This is when you quit.


All too often people put up a veil. I include myself in that category. You can pretend certain things are going as planned, even if the plan has gone to hell. You reach a threshold where honesty pays off and the veil should be removed. Today, I do that.

I’m not where I want to be as a writer. I’m not alone. I’ve accepted that fact, but realized something. I have 5 projects that are almost ready to go out into the world. “Almost” being the key word. The reason they aren’t out there is no one’s fault but mine. It’s because there is a crippling moment just before completion in which I completely freeze. I distract myself with a new project, or determine the project can’t move forward. I’ve done anything to stop my work, and it wasn’t a conscious decision. I realized it recently that I have three novels and two screenplays that I’ve barely sent out for others to read.

This realization made me understand something about myself. There was a point where I would stop. Right before things got public facing. It goes back to childhood, fearful of trying out for sports. It’s normal to be afraid to fail. But now it’s time to go.

At the gym yesterday, I listened to music I normally play when I write. They were movie scores with orchestral movements, not my usual 80’s rock. It was because my writing music carried me. Then, as I was lifting, I reached a threshold I normally reach, then stop. It was the moment when I quit, right before reaching the final goal.

So I told myself it didn’t matter if I had to take 30 breaks, I was reaching the lifting goal I’d set for the day. I only took one. The reason is I chanted a mantra of sorts as I reached the point I’d normally stop and say “next time.”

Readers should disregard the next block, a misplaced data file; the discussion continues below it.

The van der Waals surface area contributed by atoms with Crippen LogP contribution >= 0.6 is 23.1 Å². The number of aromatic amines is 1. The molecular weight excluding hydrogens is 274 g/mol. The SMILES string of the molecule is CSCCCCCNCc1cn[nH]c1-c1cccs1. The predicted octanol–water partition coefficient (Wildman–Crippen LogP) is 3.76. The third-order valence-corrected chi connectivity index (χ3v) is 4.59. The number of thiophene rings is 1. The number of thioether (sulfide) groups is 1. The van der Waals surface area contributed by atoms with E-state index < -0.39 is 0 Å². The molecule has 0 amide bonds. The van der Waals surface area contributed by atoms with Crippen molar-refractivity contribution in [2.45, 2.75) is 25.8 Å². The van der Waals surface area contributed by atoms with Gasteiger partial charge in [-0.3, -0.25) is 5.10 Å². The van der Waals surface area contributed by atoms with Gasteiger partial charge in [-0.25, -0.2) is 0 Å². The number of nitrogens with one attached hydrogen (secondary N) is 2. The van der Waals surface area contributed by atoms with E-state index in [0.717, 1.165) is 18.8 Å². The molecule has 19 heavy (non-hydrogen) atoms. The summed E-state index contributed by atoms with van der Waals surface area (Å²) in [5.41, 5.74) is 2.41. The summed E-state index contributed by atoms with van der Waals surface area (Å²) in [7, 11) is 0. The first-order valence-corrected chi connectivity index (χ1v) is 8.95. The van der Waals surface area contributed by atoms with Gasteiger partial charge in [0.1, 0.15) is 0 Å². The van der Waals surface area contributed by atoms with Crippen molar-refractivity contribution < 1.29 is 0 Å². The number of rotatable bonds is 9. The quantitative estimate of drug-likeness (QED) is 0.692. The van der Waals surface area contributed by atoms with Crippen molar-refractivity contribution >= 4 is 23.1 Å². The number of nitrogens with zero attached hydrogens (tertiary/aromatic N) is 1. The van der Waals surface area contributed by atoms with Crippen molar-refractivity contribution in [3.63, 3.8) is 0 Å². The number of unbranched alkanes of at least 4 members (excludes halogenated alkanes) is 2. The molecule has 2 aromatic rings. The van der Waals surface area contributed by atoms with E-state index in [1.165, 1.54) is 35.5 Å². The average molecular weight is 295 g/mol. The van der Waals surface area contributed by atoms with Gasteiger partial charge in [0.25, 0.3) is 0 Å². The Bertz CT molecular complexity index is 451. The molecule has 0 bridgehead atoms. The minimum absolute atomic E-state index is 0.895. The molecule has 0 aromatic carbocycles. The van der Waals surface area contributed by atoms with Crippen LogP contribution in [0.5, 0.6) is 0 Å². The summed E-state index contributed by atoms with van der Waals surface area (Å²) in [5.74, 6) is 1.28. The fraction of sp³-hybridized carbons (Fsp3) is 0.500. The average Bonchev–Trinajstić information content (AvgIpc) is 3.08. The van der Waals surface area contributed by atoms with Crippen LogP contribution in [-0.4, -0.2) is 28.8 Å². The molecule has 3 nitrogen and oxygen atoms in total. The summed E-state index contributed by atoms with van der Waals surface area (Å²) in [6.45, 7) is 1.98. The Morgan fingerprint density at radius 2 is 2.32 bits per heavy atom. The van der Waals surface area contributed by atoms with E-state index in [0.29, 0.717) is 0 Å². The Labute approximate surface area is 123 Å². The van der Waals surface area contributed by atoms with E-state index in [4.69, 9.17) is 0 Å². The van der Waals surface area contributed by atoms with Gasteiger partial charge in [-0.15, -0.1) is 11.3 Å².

“This is when you quit. Today you don’t. Today you go further.”

It was simple. It was what I needed to hear. And now, I’m assessing the works that are waiting. The time has come to get them out there. I’m likely to fail at some point, but I’d rather face a volley of failed attempts than a another moment of reflective regret.

On the ride to work that same day, “Here I Go Again” played on the radio. It was the perfect track to cap off the change motion in my life story. After a chorus or two, Whitesnake shouts “Here I Go!” and the music goes into a guitar solo. I wondered why, besides pure 80’s awesomeness. The answer is he had gone, it was time. So please excuse me while my life goes into a guitar solo.

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One comment

  1. Yep. I’m the same way. I work and write and work and then stop right before I hit send. Oh, the fear, the angst, the trepidation. It’s like in Indiana Jones and the Last Crusade. That one step. The leap of faith! There will be a bridge. We can’t see it, but there is a bridge.

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